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Angelina Jolie and Borderline Personality Disorder (again)

OK, so Angelina Jolie's hotI recently stumbled over this quote about Angelina Jolie. I have written about Angelina twice concerning BPD: here and here. This quote is from a mental health professional that understood that Angelina was actually diagnosed with BPD in the 90s. I don’t know who actually posted this message, because the profile seems to be gone, but it backs up some things I said about Ms. Jolie:

It is my understanding, and I am a psychologist, that Angelina Jolie checked into (volunatarily not a forced commitment) to the Neuropsychiatric Institute in the late 1990’s due to self-reported suicidal and homicidal ideation, no intention or plan for carrying out was reported. She was diagnosed with presumptive Borderline Personality Disorder which in the Diagnostic and Statistical Manual of Mental Illness (DSM-IV) for is an Axis II Personality Disorder. Axis I diagnoses are mostly mood disorders and can be transient (i.e. major depressive disorder, adjustment disorder, etc). Axis II disorders are thought to be characterological disorders, more ingrained and ego-syntonic and therefore, more difficult to “change.” Since that time, I believe AJ has managed this much better and less self-destructively. There are a few people with BPD who do get better and stop doing crazy and self-destructive things. I think that motherhood was a big adaptive “glue” for her and she has pulled herself together since adopting Maddox. She seems to have found a “bigger purpose” and is not acting out with drugs, etc. Of course many of these patients are vulnerable to stress and loss. Grief or any loss tends to run a more complicated course with persons who have Borderline Personality Disorder. I have never met, evaluated, or treated Jolie, but one of my expertises is BPD. I go to tons of conferences on this and several presenters as well as I recall that she said in a legitimate news source that she was hospitalized by her choice at a particularly chaotic time in her life. That was almost ten yeas ago and I think with age and motherhood along with finding a purpose she found new and more adaptive ways to deal with old demons (and we all have those). That is probably all I will say as a professional because I am on this forum just to goof off but did what to add this given the previous posts.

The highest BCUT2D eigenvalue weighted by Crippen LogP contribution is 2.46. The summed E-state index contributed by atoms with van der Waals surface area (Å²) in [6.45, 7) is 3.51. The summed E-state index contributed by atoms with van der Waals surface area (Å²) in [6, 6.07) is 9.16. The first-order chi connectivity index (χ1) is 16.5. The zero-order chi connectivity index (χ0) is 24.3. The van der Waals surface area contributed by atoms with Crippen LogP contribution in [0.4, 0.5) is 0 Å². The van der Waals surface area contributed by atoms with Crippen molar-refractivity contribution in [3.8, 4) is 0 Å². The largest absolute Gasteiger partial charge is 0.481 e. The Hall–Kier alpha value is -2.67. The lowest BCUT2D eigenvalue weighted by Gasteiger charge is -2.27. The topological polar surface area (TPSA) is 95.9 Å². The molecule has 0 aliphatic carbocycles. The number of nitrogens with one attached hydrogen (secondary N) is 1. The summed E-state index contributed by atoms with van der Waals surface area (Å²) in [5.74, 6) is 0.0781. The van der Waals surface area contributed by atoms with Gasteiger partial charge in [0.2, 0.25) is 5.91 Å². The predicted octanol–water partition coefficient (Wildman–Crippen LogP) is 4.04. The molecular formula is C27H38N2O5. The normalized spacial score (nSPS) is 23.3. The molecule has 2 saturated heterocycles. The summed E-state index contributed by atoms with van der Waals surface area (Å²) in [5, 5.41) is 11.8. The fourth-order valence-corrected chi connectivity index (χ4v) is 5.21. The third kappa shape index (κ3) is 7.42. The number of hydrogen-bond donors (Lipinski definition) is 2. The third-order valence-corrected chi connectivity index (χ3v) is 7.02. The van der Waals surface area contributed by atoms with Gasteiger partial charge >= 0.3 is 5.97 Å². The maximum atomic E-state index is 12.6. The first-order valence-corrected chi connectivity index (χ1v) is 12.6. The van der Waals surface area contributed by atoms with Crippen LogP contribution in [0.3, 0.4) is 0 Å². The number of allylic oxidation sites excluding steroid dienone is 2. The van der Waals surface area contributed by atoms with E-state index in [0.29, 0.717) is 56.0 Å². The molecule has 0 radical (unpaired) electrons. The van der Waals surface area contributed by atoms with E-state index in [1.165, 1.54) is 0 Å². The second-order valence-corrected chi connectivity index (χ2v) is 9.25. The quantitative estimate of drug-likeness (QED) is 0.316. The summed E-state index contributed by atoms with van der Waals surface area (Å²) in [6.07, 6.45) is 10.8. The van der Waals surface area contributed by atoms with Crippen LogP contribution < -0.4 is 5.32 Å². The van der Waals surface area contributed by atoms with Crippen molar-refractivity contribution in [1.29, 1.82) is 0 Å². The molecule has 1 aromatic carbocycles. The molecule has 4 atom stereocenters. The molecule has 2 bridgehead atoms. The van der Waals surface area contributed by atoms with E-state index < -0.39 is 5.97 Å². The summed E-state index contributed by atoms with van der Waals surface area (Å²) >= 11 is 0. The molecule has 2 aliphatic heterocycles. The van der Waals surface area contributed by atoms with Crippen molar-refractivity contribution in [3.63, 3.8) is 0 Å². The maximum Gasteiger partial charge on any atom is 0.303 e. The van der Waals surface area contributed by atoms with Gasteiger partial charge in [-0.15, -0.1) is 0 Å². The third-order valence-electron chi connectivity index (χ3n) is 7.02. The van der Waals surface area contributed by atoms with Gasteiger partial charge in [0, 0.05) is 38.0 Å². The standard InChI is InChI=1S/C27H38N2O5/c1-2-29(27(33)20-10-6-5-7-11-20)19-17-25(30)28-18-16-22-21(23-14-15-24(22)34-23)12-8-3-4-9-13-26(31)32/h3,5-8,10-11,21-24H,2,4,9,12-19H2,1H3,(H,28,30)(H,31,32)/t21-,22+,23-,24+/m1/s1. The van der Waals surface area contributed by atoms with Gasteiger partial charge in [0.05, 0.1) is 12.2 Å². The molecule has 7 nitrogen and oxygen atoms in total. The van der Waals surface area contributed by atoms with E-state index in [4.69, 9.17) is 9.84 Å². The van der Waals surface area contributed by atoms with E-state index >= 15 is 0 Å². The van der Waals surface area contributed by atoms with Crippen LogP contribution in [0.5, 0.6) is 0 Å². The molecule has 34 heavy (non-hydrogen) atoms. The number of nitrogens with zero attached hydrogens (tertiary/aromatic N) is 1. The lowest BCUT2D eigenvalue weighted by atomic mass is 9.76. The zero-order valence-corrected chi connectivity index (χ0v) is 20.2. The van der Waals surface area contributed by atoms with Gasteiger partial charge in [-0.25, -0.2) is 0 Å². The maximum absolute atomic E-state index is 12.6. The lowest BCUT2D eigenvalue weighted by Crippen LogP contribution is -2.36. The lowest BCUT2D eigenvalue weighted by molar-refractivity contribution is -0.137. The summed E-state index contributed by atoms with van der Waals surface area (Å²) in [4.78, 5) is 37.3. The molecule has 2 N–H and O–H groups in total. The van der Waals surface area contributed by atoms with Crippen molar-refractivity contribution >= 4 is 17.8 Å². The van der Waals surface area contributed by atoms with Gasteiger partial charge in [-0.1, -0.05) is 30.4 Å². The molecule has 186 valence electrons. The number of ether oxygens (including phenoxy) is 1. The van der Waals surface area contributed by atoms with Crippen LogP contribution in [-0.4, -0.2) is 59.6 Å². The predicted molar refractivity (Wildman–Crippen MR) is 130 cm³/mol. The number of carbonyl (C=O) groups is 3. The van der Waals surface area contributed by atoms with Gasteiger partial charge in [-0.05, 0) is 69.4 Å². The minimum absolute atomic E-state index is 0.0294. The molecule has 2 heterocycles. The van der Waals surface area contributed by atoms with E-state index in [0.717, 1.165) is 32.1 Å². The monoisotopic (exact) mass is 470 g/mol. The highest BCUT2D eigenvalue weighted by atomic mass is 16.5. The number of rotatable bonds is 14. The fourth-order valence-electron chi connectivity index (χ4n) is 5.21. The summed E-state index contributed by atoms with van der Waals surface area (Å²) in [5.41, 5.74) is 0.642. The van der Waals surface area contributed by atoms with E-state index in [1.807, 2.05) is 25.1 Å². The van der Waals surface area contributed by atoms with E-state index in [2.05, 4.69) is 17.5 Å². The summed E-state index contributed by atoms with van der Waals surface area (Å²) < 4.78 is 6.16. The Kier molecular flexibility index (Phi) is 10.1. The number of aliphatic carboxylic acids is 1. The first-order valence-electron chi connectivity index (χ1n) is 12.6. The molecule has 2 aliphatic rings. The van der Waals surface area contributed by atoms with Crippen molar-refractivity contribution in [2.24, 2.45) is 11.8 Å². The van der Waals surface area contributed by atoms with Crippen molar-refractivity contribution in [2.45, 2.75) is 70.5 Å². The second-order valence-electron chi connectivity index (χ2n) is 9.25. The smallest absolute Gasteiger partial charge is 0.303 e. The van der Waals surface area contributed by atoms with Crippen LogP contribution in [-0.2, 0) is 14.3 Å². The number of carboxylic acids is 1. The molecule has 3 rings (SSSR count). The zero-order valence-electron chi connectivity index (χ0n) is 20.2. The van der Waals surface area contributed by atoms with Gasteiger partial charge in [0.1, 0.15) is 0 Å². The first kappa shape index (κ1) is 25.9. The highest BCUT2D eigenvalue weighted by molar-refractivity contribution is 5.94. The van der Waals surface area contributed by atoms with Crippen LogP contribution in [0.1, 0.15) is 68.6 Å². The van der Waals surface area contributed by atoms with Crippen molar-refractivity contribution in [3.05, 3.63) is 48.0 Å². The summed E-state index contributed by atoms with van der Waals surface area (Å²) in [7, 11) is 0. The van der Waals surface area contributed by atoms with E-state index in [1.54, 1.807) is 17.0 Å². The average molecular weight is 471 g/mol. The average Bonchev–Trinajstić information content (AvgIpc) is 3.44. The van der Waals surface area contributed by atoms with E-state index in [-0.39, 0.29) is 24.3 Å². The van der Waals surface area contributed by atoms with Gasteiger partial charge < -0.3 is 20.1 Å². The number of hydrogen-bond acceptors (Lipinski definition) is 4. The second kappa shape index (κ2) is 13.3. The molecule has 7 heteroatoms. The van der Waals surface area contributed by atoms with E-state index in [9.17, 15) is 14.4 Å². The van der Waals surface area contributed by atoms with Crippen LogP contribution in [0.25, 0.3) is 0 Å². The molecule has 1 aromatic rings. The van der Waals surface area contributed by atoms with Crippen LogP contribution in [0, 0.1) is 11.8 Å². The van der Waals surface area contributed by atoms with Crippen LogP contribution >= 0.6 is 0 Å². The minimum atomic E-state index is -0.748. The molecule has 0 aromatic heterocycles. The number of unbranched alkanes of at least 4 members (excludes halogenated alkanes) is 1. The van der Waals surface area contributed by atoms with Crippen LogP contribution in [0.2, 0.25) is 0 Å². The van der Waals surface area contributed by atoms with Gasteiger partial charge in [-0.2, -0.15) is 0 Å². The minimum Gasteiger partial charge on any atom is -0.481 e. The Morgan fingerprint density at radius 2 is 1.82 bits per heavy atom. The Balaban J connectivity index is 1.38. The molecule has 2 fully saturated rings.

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25 comments to Angelina Jolie and Borderline Personality Disorder (again)

  • Considering that she probably is/was borderline, I think Jolie was very lucky. I know a lot of borderlines who completely broke down after becoming parents.

    I’m now considered a “recovered” borderline (I’m still not 100% sure you ever really recover from it), but I honestly think that if I did get pregnant and have a child, I’d probably lose it again. No matter how much better I’ve become, I’m not sure I could handle the stress of parenthood.

    Plus, I think switching from being a non-parent to a parent would trigger the identity issues. I’m not sure how it would be easy for any current or “recovered” borderline to switch identities suddenly like that.

  • Bon/All –

    I am the Manager for the BPD Resource Center at NY Presbyterian Hospital. We are a free service that has listings of treatment providers throughout the US (and access to those outside of the States as well) at all levels who specialize in treating BPD. This can include, but may not be limited to, inpatient and residential treatment, day treatment and outpatient programs, and private therapists. In addition, I have listings of resources and groups throughout the country who support families and those suffering.

    Please contact me at, or toll free at 888-694-2273.

    I am in the office Tues/Thurs/Fri.

    Bon, please add me to your resource listings. I am the only person in the country who has access at this level and with a scale as broad as this. I want people to know I’m here to help.

    Stay safe and healthy this holiday season.

    Jen Fisher

  • Jen,

    Thanks for the message. I would love to talk to you in the new year. I will add you to my resource list and give you a call in a couple of weeks.


  • Jenah

    First off, I HAVE Borderline Personality Disorder.. actually was said to have “an extraordinary case of it” and was diagnosed by many different doctors (mostly through all of my hospitalizations). And I do agree with OKC on people probably never fully recovering from this disorder. I’m not “recovered” (not even close to it) but it just doesn’t seem like something that’ll go away completely. How you are is how you are and it must take a long journey to see differently, feel differently.. especially to be different in your every day relationships with people. That seems to be the toughest thing with me.

    SECOND OFF, I don’t give an EF about Jolie or any other celebrity. BUT just for the record, Jolie IS a TYPICAL Borderline. I can obviously spot it in others very well. One celebrity who had Borderline Personality, who is actually worth caring about because she actually made an impact on peoples’ lives, was Princess Di, there is no doubt in my mind she suffered from this.. she was also thought, as well, to have a very extraordinary case of it.